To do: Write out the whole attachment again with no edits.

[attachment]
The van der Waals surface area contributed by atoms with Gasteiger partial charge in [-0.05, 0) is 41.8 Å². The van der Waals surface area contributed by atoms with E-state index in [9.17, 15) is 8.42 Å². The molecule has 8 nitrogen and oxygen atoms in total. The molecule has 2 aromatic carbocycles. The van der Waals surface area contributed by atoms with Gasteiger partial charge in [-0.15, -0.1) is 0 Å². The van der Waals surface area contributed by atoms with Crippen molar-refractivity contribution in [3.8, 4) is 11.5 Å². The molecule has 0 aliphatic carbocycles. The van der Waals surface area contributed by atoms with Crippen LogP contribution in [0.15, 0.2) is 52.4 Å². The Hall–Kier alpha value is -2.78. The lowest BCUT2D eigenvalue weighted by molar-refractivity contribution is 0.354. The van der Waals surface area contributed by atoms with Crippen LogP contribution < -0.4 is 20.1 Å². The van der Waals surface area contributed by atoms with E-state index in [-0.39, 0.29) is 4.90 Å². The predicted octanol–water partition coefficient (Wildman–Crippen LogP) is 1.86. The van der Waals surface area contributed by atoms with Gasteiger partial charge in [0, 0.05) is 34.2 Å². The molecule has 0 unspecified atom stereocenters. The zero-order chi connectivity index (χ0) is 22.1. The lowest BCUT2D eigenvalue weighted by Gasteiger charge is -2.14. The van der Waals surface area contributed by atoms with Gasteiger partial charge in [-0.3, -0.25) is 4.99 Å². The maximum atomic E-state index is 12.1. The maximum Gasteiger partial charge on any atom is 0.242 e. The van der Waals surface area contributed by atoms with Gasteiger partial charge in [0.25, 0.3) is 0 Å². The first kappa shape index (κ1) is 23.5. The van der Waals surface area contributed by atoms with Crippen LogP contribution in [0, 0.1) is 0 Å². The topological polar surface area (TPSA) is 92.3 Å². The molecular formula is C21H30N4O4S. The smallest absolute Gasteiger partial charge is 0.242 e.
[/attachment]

The van der Waals surface area contributed by atoms with Gasteiger partial charge in [-0.05, 0) is 41.8 Å². The van der Waals surface area contributed by atoms with E-state index in [9.17, 15) is 8.42 Å². The molecule has 8 nitrogen and oxygen atoms in total. The molecule has 2 aromatic carbocycles. The van der Waals surface area contributed by atoms with Gasteiger partial charge in [-0.15, -0.1) is 0 Å². The van der Waals surface area contributed by atoms with Crippen molar-refractivity contribution in [3.8, 4) is 11.5 Å². The molecule has 0 aliphatic carbocycles. The van der Waals surface area contributed by atoms with Crippen LogP contribution in [0.15, 0.2) is 52.4 Å². The Hall–Kier alpha value is -2.78. The lowest BCUT2D eigenvalue weighted by molar-refractivity contribution is 0.354. The van der Waals surface area contributed by atoms with Crippen LogP contribution < -0.4 is 20.1 Å². The van der Waals surface area contributed by atoms with E-state index in [-0.39, 0.29) is 4.90 Å². The predicted octanol–water partition coefficient (Wildman–Crippen LogP) is 1.86. The van der Waals surface area contributed by atoms with Gasteiger partial charge in [0, 0.05) is 34.2 Å². The molecule has 0 unspecified atom stereocenters. The zero-order chi connectivity index (χ0) is 22.1. The lowest BCUT2D eigenvalue weighted by Gasteiger charge is -2.14. The van der Waals surface area contributed by atoms with Gasteiger partial charge in [-0.3, -0.25) is 4.99 Å². The maximum atomic E-state index is 12.1. The maximum Gasteiger partial charge on any atom is 0.242 e. The van der Waals surface area contributed by atoms with Gasteiger partial charge in [0.25, 0.3) is 0 Å². The first kappa shape index (κ1) is 23.5. The van der Waals surface area contributed by atoms with Crippen LogP contribution in [0, 0.1) is 0 Å². The topological polar surface area (TPSA) is 92.3 Å². The molecular formula is C21H30N4O4S. The smallest absolute Gasteiger partial charge is 0.242 e.